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Murder Texas

SPORTS
February 2, 2013 | By Eric Pincus
Sad news for a former Lakers All-Star. Nickey Maxwell Van Exel, the son of Nick Van Exel, was sentenced to 60 years in prison for murder in Texas on Friday. The 22-year-old was found guilty Thursday of shooting Bradley Bassey Eyo in 2010. Nick Van Exel was selected by the Lakers with the 37th overall pick in the 1993 NBA draft. Before the arrival of Shaquille O'Neal and Kobe Bryant in 1996, Van Exel was the team's leader and go-to player. Van Exel played with the Lakers until 1998, then was traded after an All-Star season for Tony Battie and the draft rights to Tyronn Lue. He is currently on staff with the Atlanta Hawks in player development.
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NEWS
February 17, 1992 | PATRICK J. MCDONNELL, TIMES STAFF WRITER
For more than three years, Bill Suff answered telephones, sorted mail and assisted customers at John's Service Center on Main Street in this formerly elegant resort town, now frayed at the edges. "He seemed real nice--he used to buy sodas for all the grandkids," said Eric Snyder, grandson of the store's owners. When Suff showed him a book he was writing, though, even the young Snyder was struck by its macabre premise.
NATIONAL
May 4, 2010 | Carol J. Williams
The Supreme Court on Monday declined to review the death sentence of a Caribbean-born woman convicted of murder in Texas, clearing the way for the first execution of a British woman in 55 years. British officials and pro bono lawyers had appealed to the justices to order a new trial for Linda Carty, citing what they said were gross errors by her court-appointed lawyer during the 2001 trial, in which prosecutors said Carty killed her neighbor to steal her newborn son. Paul Lynch, Britain's consul general in Houston, said Carty would have been provided a more effective lawyer and British government support during her trial had Texas authorities informed Carty of her right to consult with British diplomats.
ENTERTAINMENT
July 3, 2012 | By Patrick Kevin Day
Andy Griffith, who died on Tuesday at age 86, never strayed far from his native North Carolina. He grew up there and returned there in his later years, but he's most closely identified with a place in North Carolina that never existed. "The Andy Griffith Show," which aired on CBS from 1960 to 1968, was set in the fictional town of Mayberry, N.C., and starred Griffith as Sheriff Andy Taylor. (The series was actually shot in Los Angeles.) Besides making stars of Don Knotts and young Ron Howard, the series was also a huge ratings hit and featured a distinctive theme song forever associated with Griffith.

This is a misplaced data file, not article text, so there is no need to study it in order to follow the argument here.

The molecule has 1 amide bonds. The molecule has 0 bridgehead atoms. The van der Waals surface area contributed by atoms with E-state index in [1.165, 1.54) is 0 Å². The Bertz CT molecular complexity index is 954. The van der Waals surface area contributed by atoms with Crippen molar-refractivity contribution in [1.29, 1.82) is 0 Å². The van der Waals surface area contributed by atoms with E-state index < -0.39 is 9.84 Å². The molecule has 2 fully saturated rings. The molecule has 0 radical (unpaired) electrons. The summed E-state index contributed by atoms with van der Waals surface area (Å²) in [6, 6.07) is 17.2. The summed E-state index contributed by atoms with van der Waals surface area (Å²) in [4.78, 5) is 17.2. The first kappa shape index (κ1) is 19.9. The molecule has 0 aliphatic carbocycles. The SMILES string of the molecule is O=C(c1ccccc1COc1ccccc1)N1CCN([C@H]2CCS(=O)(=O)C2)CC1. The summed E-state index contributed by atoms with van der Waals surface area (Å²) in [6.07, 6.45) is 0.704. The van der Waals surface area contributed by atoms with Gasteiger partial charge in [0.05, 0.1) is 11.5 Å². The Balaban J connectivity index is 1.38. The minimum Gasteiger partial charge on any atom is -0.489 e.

BUSINESS
May 5, 1987 | JAMES BATES, Times Staff Writer
Dick Clark concluded his 1976 autobiography "Rock, Roll & Remember" with a chapter called "I Have a Secret Wish That 'Bandstand' Will Go on Forever." Another not-so-secret wish is for Clark's "American Bandstand" to go on forever as an hourlong program. In September, the American Broadcasting Co., citing declining ratings for "American Bandstand," trimmed the hourlong sock hop to 30 minutes.
CALIFORNIA | LOCAL
December 3, 2003 | Susan King, Times Staff Writer
Ethel Winant, an Emmy and Peabody award-winning television producer who made history as the first woman to hold an executive position at a network, has died. She was 81. Winant died Saturday at the West Hills Hospital and Medical Center of complications from a heart attack and stroke she had suffered nearly a month earlier. Winant managed to break into the male-dominated world of television in the 1960s when she was made senior vice president of talent, casting and special projects at CBS.
CALIFORNIA | LOCAL
April 19, 2012 | Geoff Boucher, Los Angeles Times
Dick Clark, the youthful-looking television personality who literally introduced rock 'n' roll to much of the nation on "American Bandstand" and for four decades was the first and last voice many Americans heard each year with his New Year's Eve countdowns, died Wednesday. He was 82. Clark died after suffering a heart attack following an outpatient procedure at St. John's Health Center in Santa Monica, according to a statement by his longtime publicist, Paul Shefrin. Clark's health had been in question since a 2004 stroke affected his speech and mobility, but that year's Dec. 31 countdown was the only one he missed since he started the annual rite during the Nixon years.
SPORTS
August 29, 2003 | From Times Wire Services
University of New Mexico basketball player Billy Feeney hanged himself in an apparent suicide early Thursday morning in downtown Albuquerque. The 20-year-old Feeney was found dead at 5:15 a.m. outside an apartment complex, Albuquerque Police Chief Gilbert Gallegos said at a news conference. "The evidence points that he hanged himself," Gallegos said. "We are following up on the premise that it is a suicide." No suicide note was found at the scene, police said.
WORLD
November 6, 2005 | Edwin Chen, Times Staff Writer
President Bush has said immigration reform ranks near the top of his second-term agenda, but he and Mexican President Vicente Fox passed up an opportunity this weekend to discuss the controversial issue at a hemispheric summit here. The omission raised fresh questions about whether Bush will be able to push through Congress a guest-worker program that is dividing members of his own party.
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